I reckon I can still hear the distant reverberation of vuvuzelas here in Joburg originating from what was the biggest sporting event in South Africa’s history, the FIFA 2010 World Cup.
Soccer mania swept over our nation during 2010 and fans who never knew they were fans joined the four week orgy, fuelled by the fact that we were the host nation and in the running – what better excuse than that to party and take pride and credit for what was indeed a massively successful event.
Fast forward four years and four weeks of World Cup Brazil has flown by with nothing of the fanfare we were assaulted with in 2010. The experience just wasn’t quite the same. Those earplugs we donned as we ventured bravely into our fabulous stadia to shield ourselves from our cherished vuvuzela is but a distant memory. Yes, admittedly there were those die-hards trying to rustle up a Brazilian Carnival in their backyards but mostly Brazil 2014 slipped by barely detected by the partyometer in comparison to 2010.
There were a few factors at play influencing the decibel rating and audience delivery:
1.The obvious – no longer being host nation played the biggest role.
2.The five hour time difference between Brazil and SA.
3.Bafana Bafana missing in action.
Let’s gain a perspective on historical FIFA audience data
Based on viewers watching one minute or more of coverage, the in-home television coverage of the 2010 FIFA World Cup South Africa reached over 3.2 billion people around the world; 46.4% of the global population and an 8% rise on that achieved at the 2006 FIFA World Cup Germany.
Based on viewers watching a minimum of 20 consecutive minutes of coverage, the 2010 FIFA World Cup South Africa reached nearly a third of the world population: 2.2 billion viewers. This was a 3% rise on the in-home television reach of the 2006 FIFA World Cup Germany.
Let’s tally those audiences by territory
The average in-home global audience for each match during the 2010 FIFA World Cup South Africa was 188.4 million.
As we await FIFA’s official audience report on the 2014 Brazil edition, expectations of an increase in the global TV audience compared to the 3.2 billion reach of the 2010 FIFA World Cup South Africa are high, which would make it the most popular event ever in terms of TV audiences.
Several territories saw new in-home audience records set during the 2010 FIFA World Cup South Africa, including South Africa. The games featuring the home nation attracted average audiences of just under 10 million individuals, 30% of those with access to television in the home. The highest live audience was for the second match between South Africa and Uruguay, which attracted an average of 10.15 million viewers in-home – breaking all previous viewing records in South Africa.
Audience reach in South Africa increased 18% versus the 2006 FIFA World Cup Germany. A total of nearly 28 million individuals were reached in South Africa by the in-home coverage, 57% of the population and well over 80% of all those with access to television in-home.
As a result of hosting and participating in the 2010 FIFA World Cup South Africa, audiences increased sharply; the average live match gained 152% higher audiences compared to the 2006 FIFA World Cup Germany.
The 2014 event did not maintain anywhere near these kinds of levels.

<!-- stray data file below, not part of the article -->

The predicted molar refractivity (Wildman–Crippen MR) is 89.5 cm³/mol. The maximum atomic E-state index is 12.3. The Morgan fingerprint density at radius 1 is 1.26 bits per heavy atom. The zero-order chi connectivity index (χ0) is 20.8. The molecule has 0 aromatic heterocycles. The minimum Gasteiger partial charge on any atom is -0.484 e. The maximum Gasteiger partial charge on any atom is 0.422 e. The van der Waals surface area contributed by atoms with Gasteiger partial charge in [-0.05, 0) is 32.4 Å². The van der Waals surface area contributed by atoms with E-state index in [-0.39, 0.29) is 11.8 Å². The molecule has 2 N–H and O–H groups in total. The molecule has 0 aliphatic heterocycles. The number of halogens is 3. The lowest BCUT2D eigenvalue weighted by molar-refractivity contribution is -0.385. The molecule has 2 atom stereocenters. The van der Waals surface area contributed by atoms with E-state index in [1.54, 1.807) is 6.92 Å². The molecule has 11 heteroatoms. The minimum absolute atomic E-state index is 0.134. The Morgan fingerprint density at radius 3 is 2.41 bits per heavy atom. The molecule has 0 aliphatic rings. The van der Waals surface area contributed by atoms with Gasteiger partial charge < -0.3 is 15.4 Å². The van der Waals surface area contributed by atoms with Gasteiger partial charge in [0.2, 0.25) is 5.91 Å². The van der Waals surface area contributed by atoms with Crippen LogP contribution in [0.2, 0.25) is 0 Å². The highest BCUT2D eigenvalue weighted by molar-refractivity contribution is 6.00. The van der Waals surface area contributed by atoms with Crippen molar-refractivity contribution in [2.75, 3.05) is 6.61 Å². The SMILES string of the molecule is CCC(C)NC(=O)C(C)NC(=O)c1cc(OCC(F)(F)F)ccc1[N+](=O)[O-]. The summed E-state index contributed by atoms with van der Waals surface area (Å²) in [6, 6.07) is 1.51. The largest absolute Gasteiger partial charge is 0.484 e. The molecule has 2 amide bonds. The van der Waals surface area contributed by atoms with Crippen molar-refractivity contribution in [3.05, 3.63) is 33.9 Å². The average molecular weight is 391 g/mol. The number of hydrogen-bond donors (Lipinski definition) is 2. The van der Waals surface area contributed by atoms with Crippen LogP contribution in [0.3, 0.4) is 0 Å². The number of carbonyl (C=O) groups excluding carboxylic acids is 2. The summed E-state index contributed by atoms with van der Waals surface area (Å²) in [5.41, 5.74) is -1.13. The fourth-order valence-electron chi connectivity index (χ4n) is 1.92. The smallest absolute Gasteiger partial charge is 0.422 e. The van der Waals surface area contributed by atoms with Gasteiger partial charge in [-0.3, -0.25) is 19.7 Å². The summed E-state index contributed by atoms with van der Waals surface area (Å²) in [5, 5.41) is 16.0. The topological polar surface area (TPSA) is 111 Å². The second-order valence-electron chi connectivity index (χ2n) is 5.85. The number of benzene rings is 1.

Live coverage attracted by far the highest audiences of any type of coverage, therefore producing almost two-thirds of the total audience. Highlights and magazine programming generated a further 30% of the total audience, while repeats and delayed footage accounted for the lowest audiences and therefore produced just 5% of the overall audience combined.
Overall the event proved more popular with men, with approximately 57% of the live match audience across 15 major measured markets being male. Where the event reached a high share of the population, the audience profile was more reflective of the general population (i.e. less aligned to men). In addition, there also appears to be a relationship with time zone, as markets such as Australia and China which aired live games late at night were less likely to attract a more balanced audience.
It is important to note that there are multiple factors that influence the live match profile of the viewers in each market, including time zone, channel platform, cost of access to channel, general interest in football as well as interest in the tournament itself (whether a team from the market is competing). In addition, the general population of a market will also have a bearing.
As was stated earlier, South Africa had a number of these factors at play in the 2014 World Cup which had an impact on television audiences.
Average audience delivery was 55% of that delivered in 2010, a significant impact by the influencing factors.
Lastly let’s take a look at recent audiences for the culmination of the event, the World Cup Final
The official tally for the 2014 final could well see the billion mark being breached.
In Germany an all-time-high audience of 41.89 million viewers tuned in to watch their national team win the World Cup (86.3% share). In comparison, South Africa achieved a 55% share.
The beautiful game continues to dominate the number one rank as the world’s most popular sport and the TV audiences bear testament to that.
Learnings include that fans and audiences will continue to grow irrespective of who the host nation is and audience profiles are key to marketers as these are ever shifting due to a range of factors at play in this space. We need to remain cognisant of this fact before throwing the year’s media budget at a TV event whose primary viewer may have a very different face to what we expected.
Source: 2010 FIFA World Cup Television Audience Report, TAMS
Sean Sullivan is associate media director at The MediaShop
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